intermediate

C++17: Attributes—Marc Gregoire

Another new feature.

C++17: Attributes

by Marc Gregoire

From the article:

C++17 introduces three new code attributes:

  • [[fallthrough]]
  • [[maybe_unused]]
  • [[nodiscard]]

The first one was discussed in detail in my C++17: Fallthrough in switch statements blog post. The others are briefly explains below...

Quick Q: Accessing protected members in a derived class

Quick A: Only your own type can be accessed.

Recently on SO:

Accessing protected members in a derived class

You can only access protected members in instances of your type (or derived from your type).
You cannot access protected members of an instance of a parent or cousin type.

In your case, the Derived class can only access the b member of a Derived instance, not of a different Base instance.

Changing the constructor to take a Derived instance will also solve the problem.

Hello CMake!—Arne Mertz

Do you use it?

Hello CMake!

by Arne Mertz

From the article:

Since I have mentioned CMake in a handful of past blog posts, it is time to give a short introduction for those that don’t know it yet.

CMake is one of the most popular build systems for C++ out there. One of the main reasons probably is that it is cross-platform: It does not build the project itself but operates a platform-specific system. That means it can generate Makefiles, ninja-build files, or project files for Visual Studio or Xcode, to name just a few...

Error Handling and std::optional—Bartlomiej Filipek

Do you have a prefered way?

Error Handling and std::optional

by Bartlomiej Filipek

From the article:

In my last two posts in the C++17 STL series, I covered how to use std::optional. This wrapper type (also called “vocabulary type”) is handy when you’d like to express that something is ‘nullable’ and might be ‘empty’. For example, you can return std::nullopt to indicate that the code generated an error… but it this the best choice?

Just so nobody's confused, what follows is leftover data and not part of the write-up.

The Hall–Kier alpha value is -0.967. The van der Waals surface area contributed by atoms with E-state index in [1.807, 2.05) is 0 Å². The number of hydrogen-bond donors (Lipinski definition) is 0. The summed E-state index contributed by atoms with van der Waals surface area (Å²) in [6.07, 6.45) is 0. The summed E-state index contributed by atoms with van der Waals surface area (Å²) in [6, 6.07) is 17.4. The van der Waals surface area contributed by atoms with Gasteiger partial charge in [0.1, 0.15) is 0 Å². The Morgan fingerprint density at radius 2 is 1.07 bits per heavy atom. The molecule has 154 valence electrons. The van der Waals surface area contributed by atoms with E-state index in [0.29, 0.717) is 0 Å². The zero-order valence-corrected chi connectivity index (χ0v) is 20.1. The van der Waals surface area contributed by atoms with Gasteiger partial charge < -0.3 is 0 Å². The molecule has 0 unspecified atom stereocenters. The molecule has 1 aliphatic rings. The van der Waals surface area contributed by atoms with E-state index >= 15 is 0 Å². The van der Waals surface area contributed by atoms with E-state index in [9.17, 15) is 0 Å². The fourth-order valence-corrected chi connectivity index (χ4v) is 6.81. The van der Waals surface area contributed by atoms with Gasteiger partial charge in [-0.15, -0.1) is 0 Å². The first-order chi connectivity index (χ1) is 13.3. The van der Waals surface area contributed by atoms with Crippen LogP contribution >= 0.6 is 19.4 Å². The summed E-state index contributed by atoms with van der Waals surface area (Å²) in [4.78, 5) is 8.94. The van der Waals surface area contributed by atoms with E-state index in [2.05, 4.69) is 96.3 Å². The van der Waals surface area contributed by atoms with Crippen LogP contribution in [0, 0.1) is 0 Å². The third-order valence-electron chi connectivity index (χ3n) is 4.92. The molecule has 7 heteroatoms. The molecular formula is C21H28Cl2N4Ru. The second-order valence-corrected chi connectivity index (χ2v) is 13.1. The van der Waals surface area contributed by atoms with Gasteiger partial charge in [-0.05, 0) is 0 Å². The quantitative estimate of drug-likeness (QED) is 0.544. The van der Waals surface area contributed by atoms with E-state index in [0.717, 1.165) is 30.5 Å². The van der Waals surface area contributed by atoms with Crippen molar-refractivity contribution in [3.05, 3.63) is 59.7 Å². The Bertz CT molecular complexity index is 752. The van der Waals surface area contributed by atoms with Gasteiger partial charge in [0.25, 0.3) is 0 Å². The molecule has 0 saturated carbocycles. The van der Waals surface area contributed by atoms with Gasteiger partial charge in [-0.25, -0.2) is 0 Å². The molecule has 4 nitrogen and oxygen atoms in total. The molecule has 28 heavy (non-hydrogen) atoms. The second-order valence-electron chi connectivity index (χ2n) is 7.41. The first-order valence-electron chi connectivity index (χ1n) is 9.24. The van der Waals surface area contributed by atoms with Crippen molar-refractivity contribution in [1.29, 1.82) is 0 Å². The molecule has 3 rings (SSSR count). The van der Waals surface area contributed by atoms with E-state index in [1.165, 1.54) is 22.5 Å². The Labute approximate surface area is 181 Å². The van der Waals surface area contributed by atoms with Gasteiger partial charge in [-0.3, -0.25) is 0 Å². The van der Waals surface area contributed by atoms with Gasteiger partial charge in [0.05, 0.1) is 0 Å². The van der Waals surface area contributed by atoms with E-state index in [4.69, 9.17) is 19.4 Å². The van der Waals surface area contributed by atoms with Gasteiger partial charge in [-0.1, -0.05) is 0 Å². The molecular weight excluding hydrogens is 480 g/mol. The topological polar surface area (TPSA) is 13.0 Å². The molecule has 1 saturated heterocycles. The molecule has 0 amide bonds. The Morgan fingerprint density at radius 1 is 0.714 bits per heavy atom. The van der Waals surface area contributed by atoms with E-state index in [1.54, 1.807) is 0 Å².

std::accumulate vs. std::reduce—Simon Brand

Old vs new.

std::accumulate vs. std::reduce

by Simon Brand

From the article:

std::accumulate has been a part of the standard library since C++98. It provides a way to fold a binary operation (such as addition) over an iterator range, resulting in a single value. std::reduce was added in C++17 and looks remarkably similar. This post will explain the difference between the two and when to use one or the other...

Quick Q: typedef pointer const weirdness

Quick A: Don't hide pointers in typedefs.

Recently on SO:

typedef pointer const weirdness

Note that

typedef int* intptr;
const intptr x;

is not the same as:

const int* x;

intptr is pointer to int. const intptr is constant pointer to int, not pointer to constant int.

so, after a typedef pointer, i can't make it const to the content anymore?

There are some ugly ways, such as gcc's typeof macro:

typedef int* intptr;
intptr dummy;
const typeof(*dummy) *x;

but, as you see, it's pointless if you know the type behind intptr.

C++ Weekly Episode 115: Compile Time ARM Emulator—Jason Turner

Episode 115 of C++ Weekly.

Compile Time ARM Emulator

by Jason Turner

About the show:

This episode of C++ Weekly demonstrates a compile time ARM CPU emulator using C++17 constexpr. No special tricks were necessary to accomplish this feat, merely following a rule of "constexpr everything that is reasonable." The code is portable and currently compiles with GCC and Clang in about 2 seconds for simple compile-time test cases.